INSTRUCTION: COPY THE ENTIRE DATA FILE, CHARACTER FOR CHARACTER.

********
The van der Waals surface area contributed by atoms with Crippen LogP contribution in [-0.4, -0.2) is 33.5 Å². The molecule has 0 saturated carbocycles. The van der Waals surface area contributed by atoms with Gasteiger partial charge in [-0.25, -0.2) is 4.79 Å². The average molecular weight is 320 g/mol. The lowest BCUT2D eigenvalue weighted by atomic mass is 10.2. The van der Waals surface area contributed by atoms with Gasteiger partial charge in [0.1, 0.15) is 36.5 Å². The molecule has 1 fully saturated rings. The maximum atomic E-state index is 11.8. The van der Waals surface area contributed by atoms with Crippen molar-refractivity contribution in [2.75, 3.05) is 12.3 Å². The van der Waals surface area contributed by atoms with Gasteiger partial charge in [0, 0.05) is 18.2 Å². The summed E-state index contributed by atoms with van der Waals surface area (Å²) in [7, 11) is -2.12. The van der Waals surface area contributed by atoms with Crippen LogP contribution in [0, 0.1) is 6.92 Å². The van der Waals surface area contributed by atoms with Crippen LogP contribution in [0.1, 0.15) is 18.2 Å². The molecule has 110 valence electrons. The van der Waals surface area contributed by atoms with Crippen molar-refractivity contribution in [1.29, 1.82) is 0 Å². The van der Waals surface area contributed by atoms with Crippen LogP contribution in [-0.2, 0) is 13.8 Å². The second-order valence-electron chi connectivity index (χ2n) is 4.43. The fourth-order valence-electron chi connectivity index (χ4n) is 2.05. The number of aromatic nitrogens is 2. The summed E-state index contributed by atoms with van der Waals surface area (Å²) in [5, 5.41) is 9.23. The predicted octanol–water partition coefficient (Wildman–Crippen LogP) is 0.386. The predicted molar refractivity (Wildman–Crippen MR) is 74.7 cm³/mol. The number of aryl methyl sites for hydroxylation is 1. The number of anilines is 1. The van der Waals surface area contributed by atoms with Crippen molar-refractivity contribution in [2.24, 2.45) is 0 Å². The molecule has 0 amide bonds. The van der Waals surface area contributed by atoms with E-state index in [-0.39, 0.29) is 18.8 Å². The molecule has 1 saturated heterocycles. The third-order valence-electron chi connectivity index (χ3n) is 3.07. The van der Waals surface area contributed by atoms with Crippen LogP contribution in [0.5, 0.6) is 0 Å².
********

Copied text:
The van der Waals surface area contributed by atoms with Crippen LogP contribution in [-0.4, -0.2) is 33.5 Å². The molecule has 0 saturated carbocycles. The van der Waals surface area contributed by atoms with Gasteiger partial charge in [-0.25, -0.2) is 4.79 Å². The average molecular weight is 320 g/mol. The lowest BCUT2D eigenvalue weighted by atomic mass is 10.2. The van der Waals surface area contributed by atoms with Gasteiger partial charge in [0.1, 0.15) is 36.5 Å². The molecule has 1 fully saturated rings. The maximum atomic E-state index is 11.8. The van der Waals surface area contributed by atoms with Crippen molar-refractivity contribution in [2.75, 3.05) is 12.3 Å². The van der Waals surface area contributed by atoms with Gasteiger partial charge in [0, 0.05) is 18.2 Å². The summed E-state index contributed by atoms with van der Waals surface area (Å²) in [7, 11) is -2.12. The van der Waals surface area contributed by atoms with Crippen LogP contribution in [0, 0.1) is 6.92 Å². The van der Waals surface area contributed by atoms with Crippen LogP contribution in [0.1, 0.15) is 18.2 Å². The molecule has 110 valence electrons. The van der Waals surface area contributed by atoms with Crippen molar-refractivity contribution in [1.29, 1.82) is 0 Å². The van der Waals surface area contributed by atoms with Crippen LogP contribution in [-0.2, 0) is 13.8 Å². The second-order valence-electron chi connectivity index (χ2n) is 4.43. The fourth-order valence-electron chi connectivity index (χ4n) is 2.05. The number of aromatic nitrogens is 2. The summed E-state index contributed by atoms with van der Waals surface area (Å²) in [5, 5.41) is 9.23. The predicted octanol–water partition coefficient (Wildman–Crippen LogP) is 0.386. The predicted molar refractivity (Wildman–Crippen MR) is 74.7 cm³/mol. The number of aryl methyl sites for hydroxylation is 1. The number of anilines is 1. The van der Waals surface area contributed by atoms with Crippen molar-refractivity contribution in [2.24, 2.45) is 0 Å². The molecule has 0 amide bonds. The van der Waals surface area contributed by atoms with E-state index in [-0.39, 0.29) is 18.8 Å². The molecule has 1 saturated heterocycles. The third-order valence-electron chi connectivity index (χ3n) is 3.07. The van der Waals surface area contributed by atoms with Crippen LogP contribution in [0.5, 0.6) is 0 Å².